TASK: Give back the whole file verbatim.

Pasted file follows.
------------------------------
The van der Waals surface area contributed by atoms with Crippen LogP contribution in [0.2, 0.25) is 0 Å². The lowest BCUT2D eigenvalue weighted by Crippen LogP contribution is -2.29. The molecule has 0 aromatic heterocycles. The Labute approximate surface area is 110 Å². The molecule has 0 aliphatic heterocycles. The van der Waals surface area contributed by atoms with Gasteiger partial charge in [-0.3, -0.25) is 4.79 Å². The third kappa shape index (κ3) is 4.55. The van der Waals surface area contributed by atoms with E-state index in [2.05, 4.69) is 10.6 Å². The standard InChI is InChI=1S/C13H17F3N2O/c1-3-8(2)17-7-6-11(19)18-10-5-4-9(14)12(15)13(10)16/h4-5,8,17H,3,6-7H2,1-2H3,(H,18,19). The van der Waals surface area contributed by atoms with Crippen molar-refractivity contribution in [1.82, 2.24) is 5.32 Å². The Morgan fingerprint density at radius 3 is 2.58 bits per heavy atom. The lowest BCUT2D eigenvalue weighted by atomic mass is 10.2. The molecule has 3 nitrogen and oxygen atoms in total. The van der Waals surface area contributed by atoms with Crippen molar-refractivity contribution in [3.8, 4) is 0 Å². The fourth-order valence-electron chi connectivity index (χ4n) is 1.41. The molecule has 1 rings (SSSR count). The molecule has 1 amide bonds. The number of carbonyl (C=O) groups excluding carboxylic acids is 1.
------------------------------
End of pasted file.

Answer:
The van der Waals surface area contributed by atoms with Crippen LogP contribution in [0.2, 0.25) is 0 Å². The lowest BCUT2D eigenvalue weighted by Crippen LogP contribution is -2.29. The molecule has 0 aromatic heterocycles. The Labute approximate surface area is 110 Å². The molecule has 0 aliphatic heterocycles. The van der Waals surface area contributed by atoms with Gasteiger partial charge in [-0.3, -0.25) is 4.79 Å². The third kappa shape index (κ3) is 4.55. The van der Waals surface area contributed by atoms with E-state index in [2.05, 4.69) is 10.6 Å². The standard InChI is InChI=1S/C13H17F3N2O/c1-3-8(2)17-7-6-11(19)18-10-5-4-9(14)12(15)13(10)16/h4-5,8,17H,3,6-7H2,1-2H3,(H,18,19). The van der Waals surface area contributed by atoms with Crippen molar-refractivity contribution in [1.82, 2.24) is 5.32 Å². The Morgan fingerprint density at radius 3 is 2.58 bits per heavy atom. The lowest BCUT2D eigenvalue weighted by atomic mass is 10.2. The molecule has 3 nitrogen and oxygen atoms in total. The van der Waals surface area contributed by atoms with Crippen molar-refractivity contribution in [3.8, 4) is 0 Å². The fourth-order valence-electron chi connectivity index (χ4n) is 1.41. The molecule has 1 rings (SSSR count). The molecule has 1 amide bonds. The number of carbonyl (C=O) groups excluding carboxylic acids is 1.